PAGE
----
Take a look at our favourite roof-mounted bike racks on the market, from Thule, Pendle and Seasucker.

25 COMMENTS

  1. The seasucker is a nice idea, but it is by far the least stable of the 3 and there's no lock or anything to stop someone unsealing the suctino pads from the roof and easily carrying off the bike. Not sure it's really a sensible option on that basis.

  2. They kinda missed a few details with the Thule 598 – The 598 has a different design jaw, making it a lot more "Thieving Scumbag" proof than it predecessor (591). Also It has a Clutch in the knob that will slip when sufficient pressure is applied to the bike, to prevent damage. The also have a accessory, sleeve type frame protector they recommend using with Carbon Frame bikes. Great Video and Great channel guys just thought these details worth mentioning.

  3. Stick it in the boot?? WTF?? The first Thule blows goats!! I have it on my popup camper and it destroys frames.. A friend of mine has the seersucker and it destroys his car.

    Thule side arm and thruride are the ones I prefer.

  4. No way I'll subject a fork to a load it's not designed for – those fork clampers are a recipe for an expensive trip.

  5. Really annoying that in all of your videos you often look at a different camera, not the one what is cut in. Maybe it would be more professional with just one camera, but always looking into the eyes of the audience.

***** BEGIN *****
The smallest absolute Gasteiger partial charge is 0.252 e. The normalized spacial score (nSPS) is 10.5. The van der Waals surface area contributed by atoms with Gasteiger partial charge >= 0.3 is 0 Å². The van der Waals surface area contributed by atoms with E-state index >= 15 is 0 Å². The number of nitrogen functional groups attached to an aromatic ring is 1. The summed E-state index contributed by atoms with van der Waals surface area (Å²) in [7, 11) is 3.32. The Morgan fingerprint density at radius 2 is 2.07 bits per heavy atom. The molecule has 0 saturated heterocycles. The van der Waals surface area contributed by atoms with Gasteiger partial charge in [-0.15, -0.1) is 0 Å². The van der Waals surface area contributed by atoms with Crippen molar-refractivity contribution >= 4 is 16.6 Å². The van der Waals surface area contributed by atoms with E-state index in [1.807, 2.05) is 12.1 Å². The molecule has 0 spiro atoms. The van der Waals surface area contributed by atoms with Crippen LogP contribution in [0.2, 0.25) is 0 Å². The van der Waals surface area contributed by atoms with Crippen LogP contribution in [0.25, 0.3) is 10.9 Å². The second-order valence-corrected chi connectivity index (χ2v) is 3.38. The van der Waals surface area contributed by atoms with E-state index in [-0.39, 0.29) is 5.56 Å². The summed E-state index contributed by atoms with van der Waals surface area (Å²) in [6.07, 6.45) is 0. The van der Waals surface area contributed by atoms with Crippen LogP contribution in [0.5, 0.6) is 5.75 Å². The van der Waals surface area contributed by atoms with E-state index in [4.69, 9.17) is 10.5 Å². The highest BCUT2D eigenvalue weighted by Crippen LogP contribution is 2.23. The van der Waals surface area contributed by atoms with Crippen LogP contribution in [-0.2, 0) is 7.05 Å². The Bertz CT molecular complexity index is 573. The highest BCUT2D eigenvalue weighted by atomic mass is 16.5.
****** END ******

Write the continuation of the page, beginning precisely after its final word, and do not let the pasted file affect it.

6. Really annoying that in all of your videos you often look at a different camera, not the one what is cut in. Maybe it would be more professional with just one camera, but always looking into the eyes of the audience.

  7. can I just buy the rack for my car, or I need to buy something else, HOW MANY THINGS TO BUY FOR A ROOF RACKS. a link to a rack seller would be nice TQ. pls fast reply

  8. The leverage from that long support bar taking the load has to be immense. Mounting it at the forks with the wheel off will have less rotational force on the cross bars.

  9. Enjoy trusting #3 not to dent your bodywork or even fracture it over time due to metal fatigue from flexing constantly.

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